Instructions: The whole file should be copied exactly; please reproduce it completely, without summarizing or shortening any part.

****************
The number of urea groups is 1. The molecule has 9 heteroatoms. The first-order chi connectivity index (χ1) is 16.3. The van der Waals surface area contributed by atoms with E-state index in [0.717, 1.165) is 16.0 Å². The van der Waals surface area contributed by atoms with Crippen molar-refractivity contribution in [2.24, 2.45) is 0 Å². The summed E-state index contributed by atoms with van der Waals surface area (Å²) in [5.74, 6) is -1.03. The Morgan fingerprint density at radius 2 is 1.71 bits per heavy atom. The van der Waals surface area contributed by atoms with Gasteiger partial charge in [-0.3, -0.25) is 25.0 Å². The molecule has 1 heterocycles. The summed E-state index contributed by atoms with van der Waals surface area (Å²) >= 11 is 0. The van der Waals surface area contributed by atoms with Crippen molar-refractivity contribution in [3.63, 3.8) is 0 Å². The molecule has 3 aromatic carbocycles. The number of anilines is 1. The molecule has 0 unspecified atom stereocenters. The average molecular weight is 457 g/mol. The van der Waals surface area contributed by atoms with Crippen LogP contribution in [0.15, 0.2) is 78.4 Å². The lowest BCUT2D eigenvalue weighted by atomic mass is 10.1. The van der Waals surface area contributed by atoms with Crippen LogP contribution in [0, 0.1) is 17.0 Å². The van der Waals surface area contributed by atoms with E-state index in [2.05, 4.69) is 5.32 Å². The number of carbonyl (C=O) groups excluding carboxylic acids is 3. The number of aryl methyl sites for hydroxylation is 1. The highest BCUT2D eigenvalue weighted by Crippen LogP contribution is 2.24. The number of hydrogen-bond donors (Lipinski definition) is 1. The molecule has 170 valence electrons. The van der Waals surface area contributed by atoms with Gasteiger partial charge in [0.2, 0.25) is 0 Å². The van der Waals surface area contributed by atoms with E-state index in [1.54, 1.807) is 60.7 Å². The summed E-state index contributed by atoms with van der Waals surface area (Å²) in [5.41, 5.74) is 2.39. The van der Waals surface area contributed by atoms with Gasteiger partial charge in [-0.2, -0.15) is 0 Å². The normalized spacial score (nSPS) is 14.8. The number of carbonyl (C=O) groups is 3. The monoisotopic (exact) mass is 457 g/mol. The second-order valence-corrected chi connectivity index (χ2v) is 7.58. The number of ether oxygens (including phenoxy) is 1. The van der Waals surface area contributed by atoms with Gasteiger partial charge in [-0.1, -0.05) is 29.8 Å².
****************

The number of urea groups is 1. The molecule has 9 heteroatoms. The first-order chi connectivity index (χ1) is 16.3. The van der Waals surface area contributed by atoms with E-state index in [0.717, 1.165) is 16.0 Å². The van der Waals surface area contributed by atoms with Crippen molar-refractivity contribution in [2.24, 2.45) is 0 Å². The summed E-state index contributed by atoms with van der Waals surface area (Å²) in [5.74, 6) is -1.03. The Morgan fingerprint density at radius 2 is 1.71 bits per heavy atom. The van der Waals surface area contributed by atoms with Gasteiger partial charge in [-0.3, -0.25) is 25.0 Å². The molecule has 1 heterocycles. The summed E-state index contributed by atoms with van der Waals surface area (Å²) >= 11 is 0. The van der Waals surface area contributed by atoms with Crippen molar-refractivity contribution in [3.63, 3.8) is 0 Å². The molecule has 3 aromatic carbocycles. The number of anilines is 1. The molecule has 0 unspecified atom stereocenters. The average molecular weight is 457 g/mol. The van der Waals surface area contributed by atoms with Crippen LogP contribution in [0.15, 0.2) is 78.4 Å². The lowest BCUT2D eigenvalue weighted by atomic mass is 10.1. The van der Waals surface area contributed by atoms with Crippen LogP contribution in [0, 0.1) is 17.0 Å². The van der Waals surface area contributed by atoms with E-state index in [2.05, 4.69) is 5.32 Å². The number of carbonyl (C=O) groups excluding carboxylic acids is 3. The number of aryl methyl sites for hydroxylation is 1. The highest BCUT2D eigenvalue weighted by Crippen LogP contribution is 2.24. The number of hydrogen-bond donors (Lipinski definition) is 1. The molecule has 170 valence electrons. The van der Waals surface area contributed by atoms with Gasteiger partial charge in [0.2, 0.25) is 0 Å². The van der Waals surface area contributed by atoms with E-state index in [1.54, 1.807) is 60.7 Å². The summed E-state index contributed by atoms with van der Waals surface area (Å²) in [5.41, 5.74) is 2.39. The van der Waals surface area contributed by atoms with Gasteiger partial charge in [-0.2, -0.15) is 0 Å². The normalized spacial score (nSPS) is 14.8. The number of carbonyl (C=O) groups is 3. The monoisotopic (exact) mass is 457 g/mol. The second-order valence-corrected chi connectivity index (χ2v) is 7.58. The number of ether oxygens (including phenoxy) is 1. The van der Waals surface area contributed by atoms with Gasteiger partial charge in [-0.1, -0.05) is 29.8 Å².